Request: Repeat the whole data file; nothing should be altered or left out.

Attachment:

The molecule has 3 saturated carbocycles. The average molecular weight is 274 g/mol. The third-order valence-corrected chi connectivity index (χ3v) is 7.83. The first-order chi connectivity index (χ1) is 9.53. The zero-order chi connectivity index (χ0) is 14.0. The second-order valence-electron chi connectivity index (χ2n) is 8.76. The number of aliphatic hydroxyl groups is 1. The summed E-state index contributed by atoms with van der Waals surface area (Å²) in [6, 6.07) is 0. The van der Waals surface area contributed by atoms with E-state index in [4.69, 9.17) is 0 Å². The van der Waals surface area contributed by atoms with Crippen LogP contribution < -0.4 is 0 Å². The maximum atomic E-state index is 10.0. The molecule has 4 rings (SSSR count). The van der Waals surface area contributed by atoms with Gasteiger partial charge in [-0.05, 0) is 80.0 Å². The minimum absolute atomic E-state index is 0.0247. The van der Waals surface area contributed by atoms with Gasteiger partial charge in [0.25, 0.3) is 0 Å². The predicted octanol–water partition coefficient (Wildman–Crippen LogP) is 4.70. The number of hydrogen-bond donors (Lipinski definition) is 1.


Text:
The molecule has 3 saturated carbocycles. The average molecular weight is 274 g/mol. The third-order valence-corrected chi connectivity index (χ3v) is 7.83. The first-order chi connectivity index (χ1) is 9.53. The zero-order chi connectivity index (χ0) is 14.0. The second-order valence-electron chi connectivity index (χ2n) is 8.76. The number of aliphatic hydroxyl groups is 1. The summed E-state index contributed by atoms with van der Waals surface area (Å²) in [6, 6.07) is 0. The van der Waals surface area contributed by atoms with E-state index in [4.69, 9.17) is 0 Å². The van der Waals surface area contributed by atoms with Crippen LogP contribution < -0.4 is 0 Å². The maximum atomic E-state index is 10.0. The molecule has 4 rings (SSSR count). The van der Waals surface area contributed by atoms with Gasteiger partial charge in [-0.05, 0) is 80.0 Å². The minimum absolute atomic E-state index is 0.0247. The van der Waals surface area contributed by atoms with Gasteiger partial charge in [0.25, 0.3) is 0 Å². The predicted octanol–water partition coefficient (Wildman–Crippen LogP) is 4.70. The number of hydrogen-bond donors (Lipinski definition) is 1.